Abstract

Legal context.

The Court of Justice of the European Union was recently referred to for preliminary ruling on the interpretation of provisions relevant to the determination of the particular degree of protection enjoyed by trade marks with a reputation. The decisions in Intel and L'Oréal clarified the meaning to be assigned to specific articles of Directives 89/104/EEC and 84/450/EEC.

Key points.

On the one hand, in the Intel decision, the Court excluded any form of automatic protection for trade marks with a reputation and explained the set of conditions which have therefore to be met. On the other hand, the judgment in L'Oréal seems to have taken a different approach from Intel, by means of a clear favouring of trade mark owners, rather than competitors and consumers.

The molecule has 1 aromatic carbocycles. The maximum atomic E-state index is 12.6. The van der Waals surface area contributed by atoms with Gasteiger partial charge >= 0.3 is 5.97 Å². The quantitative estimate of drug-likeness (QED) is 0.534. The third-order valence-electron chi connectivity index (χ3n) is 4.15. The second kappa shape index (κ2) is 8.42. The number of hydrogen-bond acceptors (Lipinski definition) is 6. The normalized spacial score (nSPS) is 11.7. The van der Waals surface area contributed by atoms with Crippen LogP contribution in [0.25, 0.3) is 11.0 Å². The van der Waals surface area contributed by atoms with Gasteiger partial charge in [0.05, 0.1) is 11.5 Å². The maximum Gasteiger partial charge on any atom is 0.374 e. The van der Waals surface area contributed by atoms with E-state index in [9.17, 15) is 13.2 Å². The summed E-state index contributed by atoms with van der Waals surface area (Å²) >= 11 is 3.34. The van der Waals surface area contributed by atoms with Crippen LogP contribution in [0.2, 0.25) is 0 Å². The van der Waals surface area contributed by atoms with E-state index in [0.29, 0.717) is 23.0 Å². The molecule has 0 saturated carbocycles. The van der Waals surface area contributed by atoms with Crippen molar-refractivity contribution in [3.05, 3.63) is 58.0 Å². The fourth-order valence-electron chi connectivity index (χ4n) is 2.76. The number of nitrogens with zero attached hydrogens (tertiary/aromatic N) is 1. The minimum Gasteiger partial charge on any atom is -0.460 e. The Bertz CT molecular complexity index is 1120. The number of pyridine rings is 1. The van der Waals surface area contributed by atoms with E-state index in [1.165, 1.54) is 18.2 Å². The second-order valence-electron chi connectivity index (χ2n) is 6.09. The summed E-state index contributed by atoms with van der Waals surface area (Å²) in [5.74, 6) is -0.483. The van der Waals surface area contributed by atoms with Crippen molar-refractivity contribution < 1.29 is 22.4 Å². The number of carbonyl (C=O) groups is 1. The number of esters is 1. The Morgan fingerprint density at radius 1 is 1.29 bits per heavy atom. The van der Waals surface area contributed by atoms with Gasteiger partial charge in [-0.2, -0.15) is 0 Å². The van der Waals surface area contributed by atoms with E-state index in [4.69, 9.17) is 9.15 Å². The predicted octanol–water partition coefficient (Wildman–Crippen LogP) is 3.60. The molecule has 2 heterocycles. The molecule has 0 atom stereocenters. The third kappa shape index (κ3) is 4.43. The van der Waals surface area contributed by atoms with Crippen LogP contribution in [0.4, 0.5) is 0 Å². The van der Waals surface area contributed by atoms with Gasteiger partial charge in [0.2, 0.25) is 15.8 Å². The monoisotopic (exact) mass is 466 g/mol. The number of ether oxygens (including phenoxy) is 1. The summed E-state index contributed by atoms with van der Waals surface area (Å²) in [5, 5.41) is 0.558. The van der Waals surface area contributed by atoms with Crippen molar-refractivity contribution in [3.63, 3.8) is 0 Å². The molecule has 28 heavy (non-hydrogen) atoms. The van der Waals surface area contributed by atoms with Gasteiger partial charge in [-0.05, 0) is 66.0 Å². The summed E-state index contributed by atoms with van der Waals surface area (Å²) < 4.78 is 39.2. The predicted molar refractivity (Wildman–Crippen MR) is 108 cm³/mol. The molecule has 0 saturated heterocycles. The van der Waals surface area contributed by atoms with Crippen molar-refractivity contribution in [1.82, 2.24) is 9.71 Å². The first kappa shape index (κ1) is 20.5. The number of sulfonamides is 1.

Practical significance.

The result is that the two decisions, even if compatible with each other, are expressions of different interpretations of the rationale of trade mark protection and, in particular, of the specific status of trade marks with a reputation. Further guidance by the Court is thus awaited.

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